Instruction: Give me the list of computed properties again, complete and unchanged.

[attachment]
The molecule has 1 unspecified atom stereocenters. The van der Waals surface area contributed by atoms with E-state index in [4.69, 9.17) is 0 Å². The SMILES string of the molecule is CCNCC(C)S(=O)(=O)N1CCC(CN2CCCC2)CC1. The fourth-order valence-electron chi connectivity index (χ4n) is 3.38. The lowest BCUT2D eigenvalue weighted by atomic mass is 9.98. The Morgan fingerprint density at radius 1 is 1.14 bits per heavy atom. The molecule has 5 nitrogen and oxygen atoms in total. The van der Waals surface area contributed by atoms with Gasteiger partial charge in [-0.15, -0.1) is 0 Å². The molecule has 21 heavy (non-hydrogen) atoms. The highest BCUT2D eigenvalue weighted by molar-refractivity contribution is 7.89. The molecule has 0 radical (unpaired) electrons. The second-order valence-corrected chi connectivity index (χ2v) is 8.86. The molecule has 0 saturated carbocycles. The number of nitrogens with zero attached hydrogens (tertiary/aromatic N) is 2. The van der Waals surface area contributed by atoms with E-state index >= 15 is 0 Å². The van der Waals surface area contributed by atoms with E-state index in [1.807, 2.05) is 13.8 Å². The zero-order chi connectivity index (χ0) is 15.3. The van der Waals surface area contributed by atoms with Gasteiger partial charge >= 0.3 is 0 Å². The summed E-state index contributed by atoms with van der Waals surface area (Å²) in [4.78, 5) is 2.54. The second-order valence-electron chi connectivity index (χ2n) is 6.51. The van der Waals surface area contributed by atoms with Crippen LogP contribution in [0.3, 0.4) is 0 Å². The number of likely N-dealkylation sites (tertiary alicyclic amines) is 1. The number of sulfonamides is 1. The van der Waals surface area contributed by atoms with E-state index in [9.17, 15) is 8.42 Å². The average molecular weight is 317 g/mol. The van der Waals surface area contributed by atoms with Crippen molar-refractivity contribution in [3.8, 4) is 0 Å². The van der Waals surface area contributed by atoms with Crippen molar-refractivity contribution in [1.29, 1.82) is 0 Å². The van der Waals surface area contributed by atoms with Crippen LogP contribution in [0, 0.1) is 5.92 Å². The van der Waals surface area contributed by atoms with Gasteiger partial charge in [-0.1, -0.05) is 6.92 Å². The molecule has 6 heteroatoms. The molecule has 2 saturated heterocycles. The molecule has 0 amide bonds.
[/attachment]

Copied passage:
The molecule has 1 unspecified atom stereocenters. The van der Waals surface area contributed by atoms with E-state index in [4.69, 9.17) is 0 Å². The SMILES string of the molecule is CCNCC(C)S(=O)(=O)N1CCC(CN2CCCC2)CC1. The fourth-order valence-electron chi connectivity index (χ4n) is 3.38. The lowest BCUT2D eigenvalue weighted by atomic mass is 9.98. The Morgan fingerprint density at radius 1 is 1.14 bits per heavy atom. The molecule has 5 nitrogen and oxygen atoms in total. The van der Waals surface area contributed by atoms with Gasteiger partial charge in [-0.15, -0.1) is 0 Å². The molecule has 21 heavy (non-hydrogen) atoms. The highest BCUT2D eigenvalue weighted by molar-refractivity contribution is 7.89. The molecule has 0 radical (unpaired) electrons. The second-order valence-corrected chi connectivity index (χ2v) is 8.86. The molecule has 0 saturated carbocycles. The number of nitrogens with zero attached hydrogens (tertiary/aromatic N) is 2. The van der Waals surface area contributed by atoms with E-state index >= 15 is 0 Å². The van der Waals surface area contributed by atoms with E-state index in [1.807, 2.05) is 13.8 Å². The zero-order chi connectivity index (χ0) is 15.3. The van der Waals surface area contributed by atoms with Gasteiger partial charge >= 0.3 is 0 Å². The summed E-state index contributed by atoms with van der Waals surface area (Å²) in [4.78, 5) is 2.54. The second-order valence-electron chi connectivity index (χ2n) is 6.51. The van der Waals surface area contributed by atoms with Crippen LogP contribution in [0.3, 0.4) is 0 Å². The number of likely N-dealkylation sites (tertiary alicyclic amines) is 1. The number of sulfonamides is 1. The van der Waals surface area contributed by atoms with E-state index in [9.17, 15) is 8.42 Å². The average molecular weight is 317 g/mol. The van der Waals surface area contributed by atoms with Crippen molar-refractivity contribution in [3.8, 4) is 0 Å². The van der Waals surface area contributed by atoms with Crippen molar-refractivity contribution in [1.29, 1.82) is 0 Å². The van der Waals surface area contributed by atoms with Crippen LogP contribution in [0, 0.1) is 5.92 Å². The van der Waals surface area contributed by atoms with Gasteiger partial charge in [-0.1, -0.05) is 6.92 Å². The molecule has 6 heteroatoms. The molecule has 2 saturated heterocycles. The molecule has 0 amide bonds.